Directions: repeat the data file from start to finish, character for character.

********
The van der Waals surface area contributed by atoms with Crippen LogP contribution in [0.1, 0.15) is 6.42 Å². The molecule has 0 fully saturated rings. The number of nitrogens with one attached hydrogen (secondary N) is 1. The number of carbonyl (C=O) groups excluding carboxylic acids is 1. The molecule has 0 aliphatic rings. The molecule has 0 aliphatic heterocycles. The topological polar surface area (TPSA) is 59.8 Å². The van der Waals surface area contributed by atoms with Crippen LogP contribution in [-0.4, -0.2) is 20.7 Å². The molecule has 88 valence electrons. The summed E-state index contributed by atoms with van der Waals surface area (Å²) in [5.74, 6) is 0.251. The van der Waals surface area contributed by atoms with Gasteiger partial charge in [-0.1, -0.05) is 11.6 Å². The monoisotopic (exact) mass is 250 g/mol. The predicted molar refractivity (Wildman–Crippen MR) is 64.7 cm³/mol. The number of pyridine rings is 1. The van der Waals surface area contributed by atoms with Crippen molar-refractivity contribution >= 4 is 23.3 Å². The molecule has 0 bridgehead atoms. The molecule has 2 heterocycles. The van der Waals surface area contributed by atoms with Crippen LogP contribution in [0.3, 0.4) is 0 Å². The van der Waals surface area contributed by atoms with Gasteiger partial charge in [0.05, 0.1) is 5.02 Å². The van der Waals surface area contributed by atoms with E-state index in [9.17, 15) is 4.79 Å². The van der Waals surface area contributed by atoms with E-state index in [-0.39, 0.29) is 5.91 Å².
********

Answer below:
The van der Waals surface area contributed by atoms with Crippen LogP contribution in [0.1, 0.15) is 6.42 Å². The molecule has 0 fully saturated rings. The number of nitrogens with one attached hydrogen (secondary N) is 1. The number of carbonyl (C=O) groups excluding carboxylic acids is 1. The molecule has 0 aliphatic rings. The molecule has 0 aliphatic heterocycles. The topological polar surface area (TPSA) is 59.8 Å². The van der Waals surface area contributed by atoms with Crippen LogP contribution in [-0.4, -0.2) is 20.7 Å². The molecule has 88 valence electrons. The summed E-state index contributed by atoms with van der Waals surface area (Å²) in [5.74, 6) is 0.251. The van der Waals surface area contributed by atoms with Gasteiger partial charge in [-0.1, -0.05) is 11.6 Å². The monoisotopic (exact) mass is 250 g/mol. The predicted molar refractivity (Wildman–Crippen MR) is 64.7 cm³/mol. The number of pyridine rings is 1. The van der Waals surface area contributed by atoms with Crippen molar-refractivity contribution >= 4 is 23.3 Å². The molecule has 0 bridgehead atoms. The molecule has 2 heterocycles. The van der Waals surface area contributed by atoms with Crippen LogP contribution in [0.3, 0.4) is 0 Å². The van der Waals surface area contributed by atoms with Gasteiger partial charge in [0.05, 0.1) is 5.02 Å². The van der Waals surface area contributed by atoms with E-state index in [9.17, 15) is 4.79 Å². The van der Waals surface area contributed by atoms with E-state index in [-0.39, 0.29) is 5.91 Å².